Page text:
We wondered about tipping, too. When we went in for AYWD, we were asked our cabin number; this solves many issues, including who our waiter was that night and how to approtion the tips added to our on board account. Seventy percent goes to the room steward and to the waiter(s), with the other thirty percent divided among the other service staff. We thought this was a reasonable division. The option exists to raise or lower the amounts, as well as reward extraordianry service in the traditional way-something we happily did.

-John and Cheryl

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We just returned from a 4 day re-positioning cruise on the Volendam. We had AYWD with different servers each night. Since we were very happy with the service we received, and since there would be no way to reward the individual servers that we had, we decided to kick up the amount of our auto-tip. That made us feel better, and hopefully the money found its way into some deserving pockets.

 

I think that by following this strategy, it gives the servers a reason to work together as a team, which is ultimately to our benefit.

 

Marc

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Appreciate the response. We prefer to eat 8:30 or later and wouldn't at all mind calling ahead for a reservation requesting the table for 2. Life at home is very hectic and we really enjoy and look forward to our time together when cruising, so we really like a table for just the 2 of us.

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The wait staff does not take orders for the table untill all guests are seated and have had an opportunity to look at the menu. Evryon eis served at the same time as they were in fixed seating.

 

As others have said, the tables fill quickly within a 5 minute +/- period, no different than fixed seating.

 

In terms of waiting, Open Seating is an improvement over fixed seating when it comes to waiting and waiting for tablemates who decided to dine elsewhere for the evening and not tell anyone. That does not happen in Open Seating.

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Thanks for the speedy response, Duck Tune. Did you have a plan for tipping if you hadn't been able to get the same table every night? Go looking for your servers in that section - or put the names on an envelopes and hand to the Maitre D'?

 

I know some people get different servers every evening. I'm curious how tipping works in those cases (especially when you have others passengers at the table who may not wish to leave a gratuity).

 

We only decided to tip because we did get extraordinary service every night and wanted to say an extra thank you. Since we didn't have different servers I can't really respond but I would think that if we liked the service we received and knew we would not be at the same table we would do the same thing that we do in a restaurant - tip right then.

The servers we did have in AYWD told us that they would spend the next cruise working the traditional dining room and that HAL would rotate staff between AYWD and Traditional to allow everyone a chance to experience both options. I haven't been on a cruise since January so don't know if that is working out or not.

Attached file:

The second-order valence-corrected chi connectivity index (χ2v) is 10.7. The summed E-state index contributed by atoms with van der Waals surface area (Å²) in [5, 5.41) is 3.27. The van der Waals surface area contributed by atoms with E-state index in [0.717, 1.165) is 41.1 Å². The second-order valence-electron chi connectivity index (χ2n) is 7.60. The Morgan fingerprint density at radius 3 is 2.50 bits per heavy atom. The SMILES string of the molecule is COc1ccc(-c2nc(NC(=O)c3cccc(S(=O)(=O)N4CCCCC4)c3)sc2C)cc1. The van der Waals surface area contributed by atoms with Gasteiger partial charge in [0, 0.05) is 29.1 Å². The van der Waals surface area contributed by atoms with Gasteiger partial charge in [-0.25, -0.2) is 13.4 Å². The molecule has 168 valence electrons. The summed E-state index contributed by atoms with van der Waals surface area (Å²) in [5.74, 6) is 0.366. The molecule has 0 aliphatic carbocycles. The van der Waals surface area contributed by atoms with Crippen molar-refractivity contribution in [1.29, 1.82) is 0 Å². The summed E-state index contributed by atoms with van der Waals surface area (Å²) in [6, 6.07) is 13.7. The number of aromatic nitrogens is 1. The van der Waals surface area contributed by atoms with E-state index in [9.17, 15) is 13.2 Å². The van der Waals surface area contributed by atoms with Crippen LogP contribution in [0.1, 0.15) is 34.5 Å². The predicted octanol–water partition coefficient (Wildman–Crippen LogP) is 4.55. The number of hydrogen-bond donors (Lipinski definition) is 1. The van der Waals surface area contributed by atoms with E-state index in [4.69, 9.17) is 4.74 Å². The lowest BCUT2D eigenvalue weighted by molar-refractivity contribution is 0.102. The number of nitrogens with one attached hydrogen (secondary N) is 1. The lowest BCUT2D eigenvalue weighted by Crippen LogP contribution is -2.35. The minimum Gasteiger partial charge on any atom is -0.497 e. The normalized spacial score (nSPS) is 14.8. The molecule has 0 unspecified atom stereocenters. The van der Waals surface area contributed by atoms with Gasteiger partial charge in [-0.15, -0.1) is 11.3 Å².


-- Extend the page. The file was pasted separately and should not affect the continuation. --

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I'm curious about another aspect of AYWD etiquette - tipping. For those with experience of AYWD, how did you handle this? I'm thinking especially of the awkwardness of one party at a table wishing to thank with a gratuity, while others may not care to do so. How/when can this be handled discreetly?

When I wind up in AYWD, I plan to handle the "tipping matter" very discretely. My auto-tip will take care of it. Since I'm not getting "personalized" service, I see no reason to tip a nickle more than the auto-tip provides.

 

Now in traditional dining, where my waiters get to know me and my preferences, and then cater to them, they get an envelope at the end of the cruise with something "extra." But since AYWD waiters don't have the time to get to know me and my preferences, since I will likely be served by a different waitstaff each night, I don't feel I should have to tip anything extra at all. Now before you call me cheap, note that HAL set this dining option up. Not me. And if I get "stuck" dining in AYWD ... and not because I wish it ... then I have no problem thanking my waiters at the end of the evening with a nice smile and letting that suffice (along with my auto-tip amount, of course).

 

Now what I think is gonna be interesting is whether at some point the auto-tip is going to be reclassified as a "hotel service charge" and not be removable. Wouldn't surprise me at all.

 

Blue skies ...

 

--rita

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I'm curious about another aspect of AYWD etiquette - tipping. For those with experience of AYWD, how did you handle this? I'm thinking especially of the awkwardness of one party at a table wishing to thank with a gratuity, while others may not care to do so. How/when can this be handled discreetly?

The same way it is handled in traditional. Just hand your waiter an envelope as you leave the dining room after the "last supper."

 

Blue skies ...

 

--rita